Which is the best
ballistic missile submarine in the world? Which is the greatest and deadliest
nuclear boomer and why? Even though a lot of things about these
submarines are kept in secrecy, yet many of the information is
freely available. We know what kind of missiles these submarines
carry, how many of these missiles they carry, how stealthy they are
in relation to each other, how deep they can dive, where they
typically operate, and so on. This Top 10 analysis is based on the combined score
of offensive capabilities, stealthiness, and
some other features.
mission for this type of boats is to patrol undetected under the water.
Once the country has been attacked these boats are designed to
launch their ballistic missiles with nuclear warheads. So current
position of these submarines are kept in high secrecy. It would be a
tough task for the enemy to track and engage these boats before thy
can launch their deadly missiles. At the same time position of
silo-based ballistic missiles are known and these are already
targeted by hostile missiles. In case of a
nuclear war the stealthy submarines have a greater chance of
surviving the first strike. Once on high alert the boats can leave
their bases stay undetected for months.
This Top 10 list includes only
operational boats. It do not includes submarines that are currently
being developed or are not yet in operational service.
Top 10 ballistic missile submarines in the world are these:
class ballistic missile submarines were designed in the United
States in the early 1970s. The lead boat was commissioned with the
US Navy in 1981. A total of 18 Ohio class boats were built.
class boat carries 24 ballistic missiles. Originally these were
Trident I missiles, however later all boats were refitted with much
Submarine-Launched Ballistic Missiles (SLBMs).
II alone are one of most capable ballistic missiles in the world.
These missiles have a range of 7 800 km with full load and 12 000 km
with reduced load. Each US Trident II missiles can carry up to 14
warheads with a 475 kT yield each. Though START I agreement reduced
this number to 8. Each re-entry vehicle is targeted independently.
Furthermore re-entry vehicles maneuver in order to avoid enemy air
their longer-range Trident missiles, the Ohio class boats have
patrol areas in waters either close to the US or in the remoter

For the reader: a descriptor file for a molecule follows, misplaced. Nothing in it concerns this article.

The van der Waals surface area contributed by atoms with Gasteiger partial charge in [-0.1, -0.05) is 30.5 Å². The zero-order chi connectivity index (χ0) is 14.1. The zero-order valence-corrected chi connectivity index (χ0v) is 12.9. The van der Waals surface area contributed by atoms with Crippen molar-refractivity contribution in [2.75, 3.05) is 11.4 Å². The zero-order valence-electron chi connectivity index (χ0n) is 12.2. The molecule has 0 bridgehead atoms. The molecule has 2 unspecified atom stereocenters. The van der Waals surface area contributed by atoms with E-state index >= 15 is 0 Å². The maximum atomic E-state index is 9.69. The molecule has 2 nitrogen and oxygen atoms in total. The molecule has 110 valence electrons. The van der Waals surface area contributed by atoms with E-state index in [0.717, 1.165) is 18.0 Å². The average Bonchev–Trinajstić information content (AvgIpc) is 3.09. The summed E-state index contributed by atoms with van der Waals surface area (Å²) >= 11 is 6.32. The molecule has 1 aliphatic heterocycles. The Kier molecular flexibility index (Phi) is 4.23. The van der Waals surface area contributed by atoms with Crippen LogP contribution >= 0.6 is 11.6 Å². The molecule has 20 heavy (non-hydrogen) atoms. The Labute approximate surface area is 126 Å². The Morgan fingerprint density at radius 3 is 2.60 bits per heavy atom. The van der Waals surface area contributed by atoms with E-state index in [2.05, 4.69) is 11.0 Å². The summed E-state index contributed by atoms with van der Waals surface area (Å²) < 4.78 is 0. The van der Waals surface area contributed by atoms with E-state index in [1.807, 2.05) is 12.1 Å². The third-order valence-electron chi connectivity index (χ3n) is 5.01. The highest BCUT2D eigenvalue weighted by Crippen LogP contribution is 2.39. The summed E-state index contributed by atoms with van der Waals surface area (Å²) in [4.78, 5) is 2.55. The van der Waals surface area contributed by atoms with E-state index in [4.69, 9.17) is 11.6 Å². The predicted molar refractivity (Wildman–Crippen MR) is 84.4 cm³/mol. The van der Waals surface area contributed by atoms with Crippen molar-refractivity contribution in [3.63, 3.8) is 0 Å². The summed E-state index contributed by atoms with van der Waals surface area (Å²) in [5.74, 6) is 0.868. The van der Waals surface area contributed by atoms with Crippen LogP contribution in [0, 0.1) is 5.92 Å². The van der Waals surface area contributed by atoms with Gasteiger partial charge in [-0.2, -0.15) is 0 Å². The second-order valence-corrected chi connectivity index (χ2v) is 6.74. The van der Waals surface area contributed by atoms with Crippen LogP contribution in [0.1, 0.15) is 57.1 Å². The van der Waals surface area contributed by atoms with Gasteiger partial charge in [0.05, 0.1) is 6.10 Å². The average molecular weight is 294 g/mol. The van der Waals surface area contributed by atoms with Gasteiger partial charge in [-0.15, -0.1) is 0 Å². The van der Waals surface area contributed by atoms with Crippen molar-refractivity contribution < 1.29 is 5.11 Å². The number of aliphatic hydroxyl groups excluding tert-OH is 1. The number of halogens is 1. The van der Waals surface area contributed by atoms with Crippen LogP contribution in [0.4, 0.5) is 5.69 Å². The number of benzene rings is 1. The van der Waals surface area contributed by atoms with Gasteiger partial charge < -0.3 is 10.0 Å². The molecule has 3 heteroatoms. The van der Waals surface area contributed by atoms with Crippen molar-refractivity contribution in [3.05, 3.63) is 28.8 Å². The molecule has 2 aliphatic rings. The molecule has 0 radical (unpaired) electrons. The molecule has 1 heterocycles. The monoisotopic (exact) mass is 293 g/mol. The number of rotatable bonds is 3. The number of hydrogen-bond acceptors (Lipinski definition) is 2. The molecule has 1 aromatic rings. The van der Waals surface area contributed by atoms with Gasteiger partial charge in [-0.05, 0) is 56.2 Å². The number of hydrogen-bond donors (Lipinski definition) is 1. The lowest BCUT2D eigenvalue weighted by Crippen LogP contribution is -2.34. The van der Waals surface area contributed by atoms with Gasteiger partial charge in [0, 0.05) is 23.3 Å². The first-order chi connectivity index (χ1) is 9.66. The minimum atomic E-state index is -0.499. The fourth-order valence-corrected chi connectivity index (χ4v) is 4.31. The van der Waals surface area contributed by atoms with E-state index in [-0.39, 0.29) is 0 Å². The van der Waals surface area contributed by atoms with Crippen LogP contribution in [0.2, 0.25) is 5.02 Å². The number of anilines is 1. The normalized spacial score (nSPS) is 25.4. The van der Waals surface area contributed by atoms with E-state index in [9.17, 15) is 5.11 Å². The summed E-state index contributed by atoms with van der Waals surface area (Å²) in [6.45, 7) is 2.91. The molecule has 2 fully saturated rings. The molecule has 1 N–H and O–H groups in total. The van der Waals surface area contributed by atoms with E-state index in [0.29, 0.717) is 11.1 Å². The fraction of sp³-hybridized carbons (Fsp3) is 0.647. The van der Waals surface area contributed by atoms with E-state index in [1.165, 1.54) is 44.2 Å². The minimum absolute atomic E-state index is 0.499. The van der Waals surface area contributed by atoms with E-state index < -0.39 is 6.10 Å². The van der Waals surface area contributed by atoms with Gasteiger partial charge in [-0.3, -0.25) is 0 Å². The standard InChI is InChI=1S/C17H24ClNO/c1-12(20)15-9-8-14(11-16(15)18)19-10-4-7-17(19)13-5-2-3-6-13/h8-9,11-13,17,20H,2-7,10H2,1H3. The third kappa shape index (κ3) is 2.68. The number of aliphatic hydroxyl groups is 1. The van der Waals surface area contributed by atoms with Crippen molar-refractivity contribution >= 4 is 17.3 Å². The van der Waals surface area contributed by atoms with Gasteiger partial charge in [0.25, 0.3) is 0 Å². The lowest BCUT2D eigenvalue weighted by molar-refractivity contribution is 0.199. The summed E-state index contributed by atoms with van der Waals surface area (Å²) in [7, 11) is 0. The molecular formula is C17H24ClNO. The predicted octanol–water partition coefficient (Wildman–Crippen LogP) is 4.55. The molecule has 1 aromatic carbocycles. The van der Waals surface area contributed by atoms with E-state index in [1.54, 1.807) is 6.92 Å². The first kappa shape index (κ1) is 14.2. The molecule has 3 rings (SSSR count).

parts of the world's oceans, making virtually impossible effective
measures. The USA controls most of the water area with its fleet. It
makes these ICMBs extremely deadly. The more so as the boats, are acoustically very quiet.
Ohio class boats were converted to guided missile submarines. Their
Trident missile tubes were modified to contain vertical launch
cruise missiles. So as of 2017 a total of 14 Ohio class ballistic
missiles submarines remain in service.
a new class of ballistic missile submarines, known as Columbia class,
is being developed in the United States. This next-generation
submarine will eventually replace the Ohio class. It is scheduled
that construction of the lead boat will commence in 2021 and will
enter service in 2031. So the Ohio class boats will remain
operational for a number of years to come.
Vanguard class (United Kingdom)
The Vanguard class is the largest submarine type ever constructed in
the United Kingdom. The lead boat was commissioned in 1993. A total
of 4 boats were constructed and are currently in service with the
Royal Navy. A single Vanguard-class boat is on deterrence patrol at
any one time, and a reserve boat is also available.
their age the Vanguard class boats are cloaked in tight secrecy.
Details on their weapon systems and patrols are still highly
classified, even though after the end of the Cold War their
strategic mission was downgraded. According to the UK Secretary of
State for Defense the Vanguard class boats had their readiness to
fire changed from a matter of minutes to a matter of days.
class boats carry 16
Trident II D5 missiles. These are the same missiles used by the
class boats. Missiles are made in the United States, however the
British missiles use different locally built re-entry vehicles.
British missiles are not limited by nuclear arms reduction
agreements and can carry up to 12 warheads per missile. However the
Vanguard class boats carry less missiles than Ohio class boats.
Vanguard-class submarine can carry a maximum of 192 nuclear
warheads, although the Royal Navy originally insisted that each boat
would carry no more than 96, deployed across eight missiles. Since
the Strategic Defense Review, this has been further reduced to 48
warheads per boat, spread across four missiles. Although the